Appletons' Cyclopædia of American Biography/Carnegie, Andrew
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|Edition of 1900. Written by Mrs. Vincenzo Botta. See also Andrew Carnegie on Wikipedia, and our Appletons' Cyclopædia of American Biography disclaimer.|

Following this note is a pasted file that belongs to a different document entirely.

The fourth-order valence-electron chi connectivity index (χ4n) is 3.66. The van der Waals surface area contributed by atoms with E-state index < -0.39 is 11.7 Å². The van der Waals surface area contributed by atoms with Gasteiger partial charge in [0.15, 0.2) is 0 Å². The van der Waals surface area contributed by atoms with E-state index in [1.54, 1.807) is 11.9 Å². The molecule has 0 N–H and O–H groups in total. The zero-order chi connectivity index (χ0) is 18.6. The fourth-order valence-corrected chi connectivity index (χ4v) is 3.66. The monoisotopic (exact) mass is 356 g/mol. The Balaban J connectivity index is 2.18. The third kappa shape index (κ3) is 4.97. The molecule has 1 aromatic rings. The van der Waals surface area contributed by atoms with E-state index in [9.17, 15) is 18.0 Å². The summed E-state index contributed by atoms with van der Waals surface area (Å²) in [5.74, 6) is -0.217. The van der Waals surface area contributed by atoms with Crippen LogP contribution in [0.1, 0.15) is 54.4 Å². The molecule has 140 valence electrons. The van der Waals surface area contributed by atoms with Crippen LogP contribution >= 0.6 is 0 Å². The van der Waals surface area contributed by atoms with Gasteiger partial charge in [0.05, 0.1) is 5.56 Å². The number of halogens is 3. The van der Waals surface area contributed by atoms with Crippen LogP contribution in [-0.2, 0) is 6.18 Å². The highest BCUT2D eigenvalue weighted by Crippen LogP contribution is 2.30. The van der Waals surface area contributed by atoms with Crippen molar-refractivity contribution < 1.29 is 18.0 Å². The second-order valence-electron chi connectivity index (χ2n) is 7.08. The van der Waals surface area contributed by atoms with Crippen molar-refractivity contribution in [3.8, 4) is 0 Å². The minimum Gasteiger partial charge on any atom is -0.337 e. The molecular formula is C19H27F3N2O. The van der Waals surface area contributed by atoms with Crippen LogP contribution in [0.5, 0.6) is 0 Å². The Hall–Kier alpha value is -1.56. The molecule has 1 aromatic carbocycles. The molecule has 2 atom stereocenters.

CARNEGIE, Andrew, manufacturer, b. in Dunfermline, Scotland, 25 Nov., 1835. His father was a weaver, in humble circumstances, whose ambition to raise himself and family, joined to his ardent republicanism, led to his coming to the United States in 1845. The family settled in Pittsburgh, and two years later Andrew began his career by attending a small stationary engine. This work was unsatisfactory, and he became a telegraph messenger with the Atlantic and Ohio company, and subsequently an operator. He was one of the first to read telegraphic signals by sound. Later he was sent to the Pittsburgh office of the Pennsylvania railroad, as clerk to the superintendent and manager of the telegraph-lines. While in this position he met Mr. Woodruff, inventor of the sleeping-car. Mr. Carnegie immediately recognized the great merit of the invention, and readily joined in the effort to have it adopted. The success of this venture gave him the nucleus of his wealth. He was promoted to be superintendent of the Pittsburgh division of the Pennsylvania railroad; and about this time he was one of a syndicate who purchased the Storey farm, on Oil creek, which cost $40,000, and yielded in one year over $1,000,000 in cash dividend's. Mr. Carnegie was subsequently associated with others in establishing a rolling-mill, and from this has grown the most extensive and complete system of iron and steel industries ever controlled by an individual, embracing the Edgar Thomson steel works, the Pittsburgh Bessemer steel works, the Lucy furnaces, the Union iron mills, the Union mill (Wilson, Walker & Co.), the Keystone bridge works, the Hartman steel works, the Frick coke company, and the Scotia ore mines. The capacity of these works approximates 2,000 tons of pig-metal a day, and he is the largest manufacturer of pig-iron, steel-rails, and coke in the world. Besides directing these great iron industries, he long owned eighteen English newspapers, which he controlled in the interests of radicalism. He has devoted large sums of money to benevolent and educational purposes. In 1879 he erected commodious swimming-baths for the use of the people of Dunfermline, Scotland, and in the following year gave $40,000 for the establishment there of a free library, which has since received other large donations. In 1884 he gave $50,000 to Bellevue hospital medical college to found a histological laboratory, now called the Carnegie laboratory; in 1885, $500,000 to Pittsburgh for a public library, and in 1886, $250,000 to Allegheny City for a music hall and library, and $250,000 to Edinburgh, Scotland, for a free library. He has also established free libraries at Braddock, Pa., and at other places, for the benefit of his employés. Mr. Carnegie is a frequent contributor to periodicals on the labor question and similar topics, and has published in book-form “An American Four-in-Hand in Britain” (New York, 1883); “Round the World” (1884); and “ Triumphant Democracy: or, Fifty Years' March of the Republic” (1886), the last being a review of American progress under popular institutions. — His brother, Thomas M., b. in Dunfermline, Scotland, 2 Oct., 1843; d. in Homewood, Pa., 19 Oct., 1886, was associated with Andrew in his business enterprises.